ELF is used most often between non-native speakers of English but this fact does not mean that native speakers are excluded from ELF communication.[6] However, very often they form a minority of the interlocutors.[18] In ELF interactions, the importance lies on communication strategies other than nativeness, which can lead to communicative situations where those English native speakers who are not familiar with ELF and/or intercultural communication are at a disadvantage because they do not know how to use English appropriately in these situations.[19][20]

Most data on ELF interactions has been drawn from the domains of business and higher education,[21] and that in largely European contexts, perhaps factors accounting for the relatively rare instances of miscommunication.[22] Studies of Medical English as a Lingua Franca (MELF)[23] provide opportunities to investigate ELF interactions where communicative precision is critical, and the migration of healthcare practitioners across international borders (a phenomenon consistent with the "deterritorialisation" of ELF generally)[24], have created conditions where MELF interactions are increasingly commonplace. A research study of MELF interactions where nurses negotiated a patient handover simulation indicated that areas of unintelligibility represented a potential threat to patient safety, through misrecognition of vocabulary related to medication, as well as other areas of lexical imprecision.[25]

One study of a Japanese Medical English as a Lingua Franca (MELF) context[26] showed that student doctors made use of empathic accommodation and solicitation strategies to make interactions more intelligible. Applying nonverbal cues was seen as being of importance to encourage simulated patients to express concerns, because silence may be interpreted as a sign of potential problems. Empathic doctor-patient communication then means not only mean understanding and sympathizing but having the ability to bridge the gap when patients are not willing to talk.

An important issue when discussing ELF is the notion of speakers of ELF being active language users in their own right, who do not need to adhere to native speaker norms but use ELF to meet their communicative needs.[6] Proponents of ELF thus reject the notion that it is a form of ‘deficient’ English and describe ELF speakers as users of English, not as learners.[27][28]

Attitude and motivation

Several attitude studies on the topic of ELF have already been conducted. One overarching factor seems to be a discrepancy between perceptions on the role of ELF in everyday interactions all over the globe on the one hand, and the dominance of as well as reliance on native speaker norms on the other hand.[29][30][31][32][33][34][35][36] Breiteneder argues that learners of English as a Foreign Language (EFL) often have an integrative motivation for learning and using English since they wish to identify with the culture and values of English native speakers.[37] Thus, native speaker norms occupy a central place if English is studied as a foreign language. In contrast, English as Lingua Franca users tend to focus on effective communication with speakers of other linguistic backgrounds. In ELF interactions, intelligibility is key, which may not necessitate an advantage for native speakers (see above).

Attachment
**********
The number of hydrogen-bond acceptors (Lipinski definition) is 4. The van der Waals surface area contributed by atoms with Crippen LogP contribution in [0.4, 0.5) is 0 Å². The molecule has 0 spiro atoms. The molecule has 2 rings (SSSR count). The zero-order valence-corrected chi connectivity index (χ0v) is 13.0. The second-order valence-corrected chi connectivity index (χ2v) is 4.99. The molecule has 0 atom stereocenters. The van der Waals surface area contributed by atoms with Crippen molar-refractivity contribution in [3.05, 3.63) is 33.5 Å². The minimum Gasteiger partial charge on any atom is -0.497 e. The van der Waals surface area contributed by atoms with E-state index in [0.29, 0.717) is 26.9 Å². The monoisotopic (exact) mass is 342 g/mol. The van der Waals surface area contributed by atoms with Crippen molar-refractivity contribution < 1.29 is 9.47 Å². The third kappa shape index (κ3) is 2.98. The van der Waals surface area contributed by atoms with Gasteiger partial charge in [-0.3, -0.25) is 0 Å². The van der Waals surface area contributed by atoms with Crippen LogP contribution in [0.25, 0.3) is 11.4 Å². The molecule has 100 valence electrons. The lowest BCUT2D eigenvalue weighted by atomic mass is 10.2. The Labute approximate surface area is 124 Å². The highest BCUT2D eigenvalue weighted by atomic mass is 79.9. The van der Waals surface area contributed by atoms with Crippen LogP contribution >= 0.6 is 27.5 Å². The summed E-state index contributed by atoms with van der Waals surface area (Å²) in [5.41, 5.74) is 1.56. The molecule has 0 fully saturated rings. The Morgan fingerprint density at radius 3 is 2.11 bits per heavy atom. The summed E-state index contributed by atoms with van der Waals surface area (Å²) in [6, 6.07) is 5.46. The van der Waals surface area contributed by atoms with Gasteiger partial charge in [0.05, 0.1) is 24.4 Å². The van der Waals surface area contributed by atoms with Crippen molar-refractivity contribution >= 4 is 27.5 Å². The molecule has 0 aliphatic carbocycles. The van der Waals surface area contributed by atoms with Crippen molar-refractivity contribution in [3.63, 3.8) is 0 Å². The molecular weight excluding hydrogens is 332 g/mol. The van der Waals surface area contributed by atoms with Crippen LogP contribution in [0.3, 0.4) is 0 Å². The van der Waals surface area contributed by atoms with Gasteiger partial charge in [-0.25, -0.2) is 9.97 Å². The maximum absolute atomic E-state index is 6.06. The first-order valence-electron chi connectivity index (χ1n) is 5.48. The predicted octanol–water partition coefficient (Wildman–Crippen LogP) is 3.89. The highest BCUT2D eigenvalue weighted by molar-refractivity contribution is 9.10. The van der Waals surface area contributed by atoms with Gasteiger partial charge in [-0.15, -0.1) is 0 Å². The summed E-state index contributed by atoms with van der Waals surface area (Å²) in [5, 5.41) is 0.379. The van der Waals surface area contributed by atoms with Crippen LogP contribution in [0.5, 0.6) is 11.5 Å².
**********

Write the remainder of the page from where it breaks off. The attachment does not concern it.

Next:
Criticism

Criticism of ELF generally fall into three camps: Those who argue that the language studied consists of learner errors rather than authentic variation; those who argue that ELF scholars are perpetuating the idea that ELF is a reified variety of English; and those who feel it is upholding notions of neutrality in the face of global domination through languages and discourse.

Regarding the first stance, some linguists claim that variation in ELF is completely haphazard and devoid of any patterns, and therefore not worth studying. Most importantly, proponents of this view reject the idea that emerging insights into how English is used as a lingua franca can provide useful input with regard to the aims and methods of English language teaching.

Regarding the criticism of ELF and variety building, some claim that ELF research has inherited the legacies of traditional linguistics, which contain some obstacles when considering language use in context. For example, there are claims that variationist discourses have entered into some ELF accounts, creating too much emphasis on accounting for language forms and authenticating them numerically, rather than considering all the contextual factors and variations that constitute communicative practices across ELF settings.[38][39][40] This leads to linear connections between intention, behaviour, culture, etc., and English usages, which can be false lines of corrolation. It also creates a focus on what is different rather than what is there, which moves from a descriptive agenda to a pragmatic (and, arguably, problematic) one. Such criticisms tend to be cooperative and complimentary to the ELF field of enquiry, and not as overtly confrontational as those who either take the previous or following stance.